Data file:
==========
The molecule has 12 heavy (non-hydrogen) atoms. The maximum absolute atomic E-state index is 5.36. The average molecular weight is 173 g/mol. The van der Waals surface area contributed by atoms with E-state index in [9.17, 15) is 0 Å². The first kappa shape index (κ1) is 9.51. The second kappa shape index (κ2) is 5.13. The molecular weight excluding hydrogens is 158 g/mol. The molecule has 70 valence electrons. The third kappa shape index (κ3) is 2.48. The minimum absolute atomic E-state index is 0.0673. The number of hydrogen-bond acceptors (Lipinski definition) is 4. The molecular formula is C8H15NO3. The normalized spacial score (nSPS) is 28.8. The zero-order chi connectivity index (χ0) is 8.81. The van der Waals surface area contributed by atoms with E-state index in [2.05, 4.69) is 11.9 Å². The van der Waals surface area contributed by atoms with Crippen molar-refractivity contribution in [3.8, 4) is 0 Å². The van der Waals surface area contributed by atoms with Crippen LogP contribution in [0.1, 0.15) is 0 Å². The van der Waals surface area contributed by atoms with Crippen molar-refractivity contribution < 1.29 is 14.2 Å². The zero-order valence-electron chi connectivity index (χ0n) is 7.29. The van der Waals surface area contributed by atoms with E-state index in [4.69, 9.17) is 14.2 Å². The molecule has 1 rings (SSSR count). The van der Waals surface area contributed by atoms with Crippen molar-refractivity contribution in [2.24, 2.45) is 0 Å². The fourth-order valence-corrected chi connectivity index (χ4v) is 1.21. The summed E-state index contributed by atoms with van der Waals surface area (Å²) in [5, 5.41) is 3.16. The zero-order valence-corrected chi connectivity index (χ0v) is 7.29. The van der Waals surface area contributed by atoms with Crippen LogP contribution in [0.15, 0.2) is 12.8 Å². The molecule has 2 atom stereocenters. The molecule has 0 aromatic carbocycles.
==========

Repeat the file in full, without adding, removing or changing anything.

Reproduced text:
The molecule has 12 heavy (non-hydrogen) atoms. The maximum absolute atomic E-state index is 5.36. The average molecular weight is 173 g/mol. The van der Waals surface area contributed by atoms with E-state index in [9.17, 15) is 0 Å². The first kappa shape index (κ1) is 9.51. The second kappa shape index (κ2) is 5.13. The molecular weight excluding hydrogens is 158 g/mol. The molecule has 70 valence electrons. The third kappa shape index (κ3) is 2.48. The minimum absolute atomic E-state index is 0.0673. The number of hydrogen-bond acceptors (Lipinski definition) is 4. The molecular formula is C8H15NO3. The normalized spacial score (nSPS) is 28.8. The zero-order chi connectivity index (χ0) is 8.81. The van der Waals surface area contributed by atoms with E-state index in [2.05, 4.69) is 11.9 Å². The van der Waals surface area contributed by atoms with Crippen molar-refractivity contribution in [3.8, 4) is 0 Å². The van der Waals surface area contributed by atoms with Crippen LogP contribution in [0.1, 0.15) is 0 Å². The van der Waals surface area contributed by atoms with Crippen molar-refractivity contribution < 1.29 is 14.2 Å². The zero-order valence-electron chi connectivity index (χ0n) is 7.29. The van der Waals surface area contributed by atoms with E-state index in [4.69, 9.17) is 14.2 Å². The molecule has 1 rings (SSSR count). The van der Waals surface area contributed by atoms with Crippen molar-refractivity contribution in [2.24, 2.45) is 0 Å². The fourth-order valence-corrected chi connectivity index (χ4v) is 1.21. The summed E-state index contributed by atoms with van der Waals surface area (Å²) in [5, 5.41) is 3.16. The zero-order valence-corrected chi connectivity index (χ0v) is 7.29. The van der Waals surface area contributed by atoms with Crippen LogP contribution in [0.15, 0.2) is 12.8 Å². The molecule has 2 atom stereocenters. The molecule has 0 aromatic carbocycles.